As all the meat here is meat meal and there is no fresh meat, cats won’t be drawn to it. The domestic cat’s ancestors ate meat while it was still warm (unlike their wolf counterparts) so they are attracted to the smell of fresh meat and fish in dry food such as Tippaws Delicious Dry Food

4. The recipe contains textures cats don't like

As we know cats are incredibly fussy and this applies to textures too. For example, they won’t like kibble that has any stringy bits in it, so ingredients like sweet potato or stringy carbohydrates or vegetables are generally a no go. Likewise, kibble that is made from animal bones such as fish bones are generally a no-go as cats can feel this in the kibble. Let’s look at Purina One (Nestle) for example:

Salmon (including head, bone, meat) (17%), Dried poultry protein, Wheat Corn, Corn protein meal, soya meal, Wheat gluten, Wheat middlings, Animal fats, Dried chicory root (2%), Minerals, Digest (with added heat treated Lactobacillus Delbrueckii and Fermenum powder 0.025%), Yeasts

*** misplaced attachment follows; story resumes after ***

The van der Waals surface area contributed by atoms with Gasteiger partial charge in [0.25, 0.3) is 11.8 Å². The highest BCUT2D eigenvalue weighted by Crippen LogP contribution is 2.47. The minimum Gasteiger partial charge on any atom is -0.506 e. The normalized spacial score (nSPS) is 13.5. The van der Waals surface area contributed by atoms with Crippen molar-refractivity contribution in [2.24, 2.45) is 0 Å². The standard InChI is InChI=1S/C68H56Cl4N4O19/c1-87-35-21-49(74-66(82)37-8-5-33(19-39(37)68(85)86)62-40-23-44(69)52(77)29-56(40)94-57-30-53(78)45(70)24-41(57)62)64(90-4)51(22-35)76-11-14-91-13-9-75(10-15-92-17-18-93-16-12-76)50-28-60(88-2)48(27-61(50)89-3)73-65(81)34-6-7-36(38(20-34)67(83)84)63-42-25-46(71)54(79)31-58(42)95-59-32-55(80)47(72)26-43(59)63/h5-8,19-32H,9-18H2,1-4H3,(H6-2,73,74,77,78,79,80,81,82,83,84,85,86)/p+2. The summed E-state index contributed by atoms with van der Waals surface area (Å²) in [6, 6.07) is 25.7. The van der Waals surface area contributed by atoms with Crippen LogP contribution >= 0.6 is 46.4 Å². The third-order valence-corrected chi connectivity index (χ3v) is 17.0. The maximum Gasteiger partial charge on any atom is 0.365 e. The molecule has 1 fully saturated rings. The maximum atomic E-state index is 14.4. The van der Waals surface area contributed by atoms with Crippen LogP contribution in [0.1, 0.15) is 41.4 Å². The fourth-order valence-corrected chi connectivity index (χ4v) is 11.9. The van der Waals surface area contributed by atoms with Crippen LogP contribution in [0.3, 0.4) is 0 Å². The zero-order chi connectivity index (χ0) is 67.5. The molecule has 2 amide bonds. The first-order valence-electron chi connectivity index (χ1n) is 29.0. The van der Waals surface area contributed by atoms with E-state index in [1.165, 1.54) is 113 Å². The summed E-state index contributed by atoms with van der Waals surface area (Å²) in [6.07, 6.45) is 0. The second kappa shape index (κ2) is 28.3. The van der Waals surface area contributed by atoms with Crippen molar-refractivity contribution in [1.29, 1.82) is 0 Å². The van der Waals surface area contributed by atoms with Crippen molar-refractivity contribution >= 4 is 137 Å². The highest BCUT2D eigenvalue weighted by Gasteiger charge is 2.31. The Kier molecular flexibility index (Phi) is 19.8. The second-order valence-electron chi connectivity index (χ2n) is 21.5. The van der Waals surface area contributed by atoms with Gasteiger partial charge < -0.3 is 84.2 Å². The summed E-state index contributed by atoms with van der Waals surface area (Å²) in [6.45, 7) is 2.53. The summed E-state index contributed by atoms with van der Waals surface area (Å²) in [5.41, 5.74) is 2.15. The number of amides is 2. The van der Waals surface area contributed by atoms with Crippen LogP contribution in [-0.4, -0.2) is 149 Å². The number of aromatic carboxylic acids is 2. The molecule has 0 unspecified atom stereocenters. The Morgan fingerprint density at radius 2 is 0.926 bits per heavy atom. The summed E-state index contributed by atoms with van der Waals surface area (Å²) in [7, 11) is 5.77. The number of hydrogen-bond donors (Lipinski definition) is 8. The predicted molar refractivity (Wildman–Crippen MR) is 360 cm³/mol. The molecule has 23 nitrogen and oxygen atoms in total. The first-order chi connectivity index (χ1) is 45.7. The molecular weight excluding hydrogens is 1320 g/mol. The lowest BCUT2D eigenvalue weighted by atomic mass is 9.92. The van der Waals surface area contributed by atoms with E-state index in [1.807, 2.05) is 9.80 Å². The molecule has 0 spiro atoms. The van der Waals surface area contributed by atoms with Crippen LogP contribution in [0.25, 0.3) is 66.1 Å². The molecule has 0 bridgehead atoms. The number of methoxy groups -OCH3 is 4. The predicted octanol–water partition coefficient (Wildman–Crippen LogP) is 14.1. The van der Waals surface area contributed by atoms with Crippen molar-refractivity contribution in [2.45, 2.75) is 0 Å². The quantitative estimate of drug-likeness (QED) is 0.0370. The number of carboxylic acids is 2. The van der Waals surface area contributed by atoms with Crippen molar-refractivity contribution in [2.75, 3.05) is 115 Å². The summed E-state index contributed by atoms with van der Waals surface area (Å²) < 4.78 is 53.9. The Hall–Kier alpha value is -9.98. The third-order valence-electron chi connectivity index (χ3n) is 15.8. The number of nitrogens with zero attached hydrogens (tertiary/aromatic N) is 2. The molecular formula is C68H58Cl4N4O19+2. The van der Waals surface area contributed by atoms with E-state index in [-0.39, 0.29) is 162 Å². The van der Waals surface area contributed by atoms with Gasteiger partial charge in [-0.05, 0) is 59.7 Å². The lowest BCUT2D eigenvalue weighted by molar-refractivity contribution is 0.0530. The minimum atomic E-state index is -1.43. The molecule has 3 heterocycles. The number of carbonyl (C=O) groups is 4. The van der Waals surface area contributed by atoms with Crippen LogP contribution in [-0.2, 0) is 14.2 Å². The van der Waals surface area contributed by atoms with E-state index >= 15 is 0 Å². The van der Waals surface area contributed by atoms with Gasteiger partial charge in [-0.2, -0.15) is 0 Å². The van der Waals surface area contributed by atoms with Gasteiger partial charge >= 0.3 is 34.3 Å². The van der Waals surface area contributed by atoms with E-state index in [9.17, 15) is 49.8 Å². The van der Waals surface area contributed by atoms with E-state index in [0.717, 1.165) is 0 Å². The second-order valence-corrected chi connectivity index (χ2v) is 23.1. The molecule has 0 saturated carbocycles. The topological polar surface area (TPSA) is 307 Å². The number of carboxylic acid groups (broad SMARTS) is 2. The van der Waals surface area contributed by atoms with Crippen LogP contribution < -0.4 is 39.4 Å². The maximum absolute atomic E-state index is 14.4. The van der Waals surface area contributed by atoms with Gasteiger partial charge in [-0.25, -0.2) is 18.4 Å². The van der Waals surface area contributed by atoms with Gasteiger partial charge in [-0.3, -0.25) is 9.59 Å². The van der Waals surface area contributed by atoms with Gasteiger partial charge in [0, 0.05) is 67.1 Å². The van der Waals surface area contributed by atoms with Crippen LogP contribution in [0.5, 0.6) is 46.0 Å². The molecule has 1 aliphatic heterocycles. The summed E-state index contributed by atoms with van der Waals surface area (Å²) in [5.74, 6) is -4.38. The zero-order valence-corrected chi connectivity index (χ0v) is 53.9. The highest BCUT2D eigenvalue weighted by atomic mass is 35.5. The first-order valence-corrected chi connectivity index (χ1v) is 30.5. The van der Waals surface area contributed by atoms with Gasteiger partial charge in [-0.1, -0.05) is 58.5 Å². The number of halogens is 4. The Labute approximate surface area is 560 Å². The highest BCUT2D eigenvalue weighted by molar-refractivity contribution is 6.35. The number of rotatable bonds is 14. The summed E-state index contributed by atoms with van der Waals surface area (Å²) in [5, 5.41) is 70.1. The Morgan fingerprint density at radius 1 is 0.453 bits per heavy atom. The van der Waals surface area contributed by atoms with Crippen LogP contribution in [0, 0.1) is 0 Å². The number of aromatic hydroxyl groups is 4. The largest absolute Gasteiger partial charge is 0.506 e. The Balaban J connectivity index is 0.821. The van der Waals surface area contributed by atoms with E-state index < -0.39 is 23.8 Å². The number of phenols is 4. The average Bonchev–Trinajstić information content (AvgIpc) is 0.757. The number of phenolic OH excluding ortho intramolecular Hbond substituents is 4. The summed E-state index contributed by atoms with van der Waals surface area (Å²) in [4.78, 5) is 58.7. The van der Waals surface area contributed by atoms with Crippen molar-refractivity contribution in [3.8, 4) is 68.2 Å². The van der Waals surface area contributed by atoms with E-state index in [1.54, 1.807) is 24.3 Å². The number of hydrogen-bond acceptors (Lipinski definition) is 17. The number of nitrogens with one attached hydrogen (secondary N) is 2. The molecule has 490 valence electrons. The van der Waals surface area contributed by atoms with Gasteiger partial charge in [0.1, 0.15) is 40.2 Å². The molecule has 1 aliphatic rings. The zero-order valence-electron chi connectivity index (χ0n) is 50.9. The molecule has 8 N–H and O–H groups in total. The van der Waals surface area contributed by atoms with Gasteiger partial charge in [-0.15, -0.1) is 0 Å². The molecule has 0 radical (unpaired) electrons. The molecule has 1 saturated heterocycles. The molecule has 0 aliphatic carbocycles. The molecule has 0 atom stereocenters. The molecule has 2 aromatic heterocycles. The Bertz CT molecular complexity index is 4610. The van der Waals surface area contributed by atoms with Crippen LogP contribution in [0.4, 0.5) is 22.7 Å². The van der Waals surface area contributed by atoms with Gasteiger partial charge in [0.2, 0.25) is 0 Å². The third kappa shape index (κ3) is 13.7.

5. They’re bored with the recipe

Just like humans, cats love variety and get bored with the same food everyday. Mix up recipes and keep them on rotation. Buying smaller 1.5kg or 2.5kg bags is great for this - especially if the bags are resealable as you can have 2-3 recipes on the go at once. You can even do Fish Fridays! Try our Taster Pack for 300g of all three of our recipes, for example.

Switching food when your cat is fussy

Introducing new food to a fussy cat can be a challenging task. However, with a few simple tips, you can make the transition smoother and increase the chances of your cat accepting the new food.

Firstly, it's important to introduce new food gradually. Start by mixing a small amount of the new food with your cat's current food and gradually increase the proportion over time. This will allow your cat to get used to the new flavours and textures without causing any digestive upset.